Dallas-based therapist, activist, writer, community leader and speaker Michelle Kinder
examines and teaches conscious leadership “from the inside out.” She offers practical, achievable steps for parents, teachers and others to support children’s social-emotional health, and for business and other leaders to drive transformation in their lives and organizations.
While exploring the lack of mental health resources in southern Dallas, Kinder got to know the work of the Momentous Institute
, a 99-year-old Dallas-based nonprofit organization that has been building and repairing social-emotional health through education and mental health programs. Momentous Institute serves vulnerable children through therapy services, curriculum and teacher training focused on students’ social-emotional health, a school program for young learners, and more. Eventually she became the Institute’s Executive Director, which under her tutelage was named as one of Fortune
magazine’s 100 Best Workplaces for Women and one of the 50 Best Workplaces in Texas.
Each year, the Momentous Institute helps more than 5,000 kids and family members directly through its therapeutic services and via the Momentous School
, founded in 1997, which is a trauma-informed, laboratory school in Dallas serving ages three year old through fifth grade. The school partners with students and families to leverage social-emotional health and strong academics to cultivate a community of change-makers. The Momentous Institute also invests in research and training to help hundreds of thousands of children far beyond the Momentous Institute walls.
Kinder recently departed the Institute after 20 years to follow her tireless drive for ending inequality through “socially conscious leadership from the inside out,” her website
In a recent interview
with the Dallas News
, she says that children cannot be socially and emotionally healthy unless their families and community are also similarly healthy. To this end, she warns that nonprofits need to restructure the way they’ve gone about their work (doing just enough band-aiding to feel better) by going at “the structural inequities from the lens of the wisdom of people impacted by it.” "Nonprofits, many of them put in place long ago to assuage the guilt of the wealthy, have likely gone about their work all wrong." Though their work absolutely helps some people overcome inherent social inequalities, Kinder presses that it’s the inequities themselves that need to be addressed. “No matter how wonderful a program is, if it is done as a bestowing – a certain group of people making decisions for another group – that is never going to bridge the divide in our city.” She notes that “our long-held idea of generosity” must shift towards uncharted territory, which is why she recently began a business in conscious leadership training.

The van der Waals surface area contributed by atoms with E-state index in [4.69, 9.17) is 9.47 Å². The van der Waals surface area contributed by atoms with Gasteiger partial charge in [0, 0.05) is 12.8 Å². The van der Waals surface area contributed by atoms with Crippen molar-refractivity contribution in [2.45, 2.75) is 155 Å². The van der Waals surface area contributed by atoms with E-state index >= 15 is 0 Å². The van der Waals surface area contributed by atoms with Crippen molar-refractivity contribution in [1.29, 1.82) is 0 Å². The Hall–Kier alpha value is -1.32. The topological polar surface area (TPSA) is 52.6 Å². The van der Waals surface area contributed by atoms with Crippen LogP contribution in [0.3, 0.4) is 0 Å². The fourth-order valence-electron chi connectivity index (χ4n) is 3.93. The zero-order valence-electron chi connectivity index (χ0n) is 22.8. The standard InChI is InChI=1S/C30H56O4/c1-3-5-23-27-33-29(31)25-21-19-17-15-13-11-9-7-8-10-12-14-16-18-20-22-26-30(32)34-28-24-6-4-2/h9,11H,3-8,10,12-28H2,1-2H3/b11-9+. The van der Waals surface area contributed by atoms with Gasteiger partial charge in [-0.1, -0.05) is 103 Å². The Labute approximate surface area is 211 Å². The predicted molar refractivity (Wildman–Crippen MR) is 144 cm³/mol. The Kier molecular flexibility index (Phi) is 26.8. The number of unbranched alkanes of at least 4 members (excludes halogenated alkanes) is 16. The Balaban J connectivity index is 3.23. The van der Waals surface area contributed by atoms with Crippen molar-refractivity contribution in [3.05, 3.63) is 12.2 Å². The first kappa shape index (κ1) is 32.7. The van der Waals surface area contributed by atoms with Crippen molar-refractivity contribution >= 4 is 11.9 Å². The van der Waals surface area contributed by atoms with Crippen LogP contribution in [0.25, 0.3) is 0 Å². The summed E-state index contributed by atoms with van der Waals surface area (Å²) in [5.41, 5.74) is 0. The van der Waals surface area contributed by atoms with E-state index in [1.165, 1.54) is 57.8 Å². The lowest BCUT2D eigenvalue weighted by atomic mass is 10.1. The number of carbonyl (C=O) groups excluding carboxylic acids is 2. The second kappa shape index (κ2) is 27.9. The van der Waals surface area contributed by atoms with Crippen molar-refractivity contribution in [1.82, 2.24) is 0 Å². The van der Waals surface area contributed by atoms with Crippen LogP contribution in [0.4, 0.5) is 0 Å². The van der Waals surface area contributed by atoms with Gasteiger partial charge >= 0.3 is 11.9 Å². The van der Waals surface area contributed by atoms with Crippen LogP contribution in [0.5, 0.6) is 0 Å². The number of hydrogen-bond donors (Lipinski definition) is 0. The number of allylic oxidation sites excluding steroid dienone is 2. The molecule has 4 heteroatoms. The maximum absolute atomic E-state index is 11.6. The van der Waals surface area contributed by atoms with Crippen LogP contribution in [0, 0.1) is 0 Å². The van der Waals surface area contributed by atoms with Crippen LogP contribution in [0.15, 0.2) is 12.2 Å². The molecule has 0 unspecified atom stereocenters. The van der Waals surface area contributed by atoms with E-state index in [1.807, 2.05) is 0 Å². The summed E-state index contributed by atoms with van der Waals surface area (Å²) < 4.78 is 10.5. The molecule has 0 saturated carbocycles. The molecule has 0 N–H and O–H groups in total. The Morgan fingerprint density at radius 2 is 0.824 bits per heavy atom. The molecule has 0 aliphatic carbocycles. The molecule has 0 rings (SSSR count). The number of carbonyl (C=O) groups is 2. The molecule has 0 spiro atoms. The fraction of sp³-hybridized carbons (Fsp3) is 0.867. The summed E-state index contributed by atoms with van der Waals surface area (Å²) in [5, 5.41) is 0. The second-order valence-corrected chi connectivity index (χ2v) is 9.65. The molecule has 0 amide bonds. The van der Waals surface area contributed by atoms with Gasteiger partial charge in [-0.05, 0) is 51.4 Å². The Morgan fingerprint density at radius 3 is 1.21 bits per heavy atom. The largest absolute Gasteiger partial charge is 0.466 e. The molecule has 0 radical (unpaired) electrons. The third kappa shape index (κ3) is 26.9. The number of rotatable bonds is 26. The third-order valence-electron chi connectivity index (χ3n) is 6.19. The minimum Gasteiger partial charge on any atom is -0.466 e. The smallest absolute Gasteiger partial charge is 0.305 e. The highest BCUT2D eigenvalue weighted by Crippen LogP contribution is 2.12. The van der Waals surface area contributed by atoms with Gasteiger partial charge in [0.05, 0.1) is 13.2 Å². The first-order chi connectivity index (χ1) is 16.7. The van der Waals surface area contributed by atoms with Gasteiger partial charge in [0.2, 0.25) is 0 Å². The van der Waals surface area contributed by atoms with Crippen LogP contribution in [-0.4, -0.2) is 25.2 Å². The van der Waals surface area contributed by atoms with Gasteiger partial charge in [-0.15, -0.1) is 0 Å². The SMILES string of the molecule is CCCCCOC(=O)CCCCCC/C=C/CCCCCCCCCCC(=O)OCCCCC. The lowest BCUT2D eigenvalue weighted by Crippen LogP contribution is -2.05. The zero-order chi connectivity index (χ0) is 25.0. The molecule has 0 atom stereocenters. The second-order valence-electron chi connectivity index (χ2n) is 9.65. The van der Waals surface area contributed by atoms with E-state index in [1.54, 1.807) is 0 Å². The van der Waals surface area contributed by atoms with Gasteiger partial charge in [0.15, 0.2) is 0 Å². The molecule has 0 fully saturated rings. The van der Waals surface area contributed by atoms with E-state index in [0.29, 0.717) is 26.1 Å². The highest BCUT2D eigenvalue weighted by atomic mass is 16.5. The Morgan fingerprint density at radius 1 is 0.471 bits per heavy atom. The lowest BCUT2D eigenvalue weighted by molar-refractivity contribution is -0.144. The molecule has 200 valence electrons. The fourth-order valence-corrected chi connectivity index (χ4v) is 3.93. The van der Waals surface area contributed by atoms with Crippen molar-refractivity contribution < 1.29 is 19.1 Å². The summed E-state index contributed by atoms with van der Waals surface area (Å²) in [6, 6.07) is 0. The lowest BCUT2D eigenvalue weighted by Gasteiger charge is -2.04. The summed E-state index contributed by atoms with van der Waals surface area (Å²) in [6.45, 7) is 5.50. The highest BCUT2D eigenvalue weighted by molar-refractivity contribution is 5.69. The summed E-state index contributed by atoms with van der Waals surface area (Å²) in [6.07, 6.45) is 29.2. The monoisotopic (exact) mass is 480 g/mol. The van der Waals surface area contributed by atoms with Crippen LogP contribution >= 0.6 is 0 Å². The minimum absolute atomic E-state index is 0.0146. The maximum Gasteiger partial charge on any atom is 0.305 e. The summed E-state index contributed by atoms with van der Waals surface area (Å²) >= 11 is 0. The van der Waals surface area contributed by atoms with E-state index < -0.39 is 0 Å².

Kinder now serves as a consultant to leaders and organizations committed to promoting the greater good. She is also a nationally recognized speaker known for her humor and ability to “translate science into digestible, applicable strategies.” She embodies and facilitates empowerment with a hopeful belief in humanity that is sorely needed in our current political and social environment.
Amid a string of national shootings, when Dallas was rocked in 2016 by the deaths of five police officers, Kinder published
magazine “10 things you can do to help your children right now,” to make sense of their feelings. These included being aware of any fear-based thinking a child may have adopted and suggestions to avoid minimizing anxiety. in her recent Visible
, Kinder presents three practical directives for white people (like herself) to “drop the pretense and the defensive posture fueled by the narrative that racism is something that happened long ago that we have nothing to do with and to “look deeply and honestly at what we have gained as white people over the many decades by continuing to perpetuate, in little and big ways, the narratives that keep white supremacy in place and undercut the voices, views, vote and veto of our fellow citizens who happen to not have the same skin color as we do.”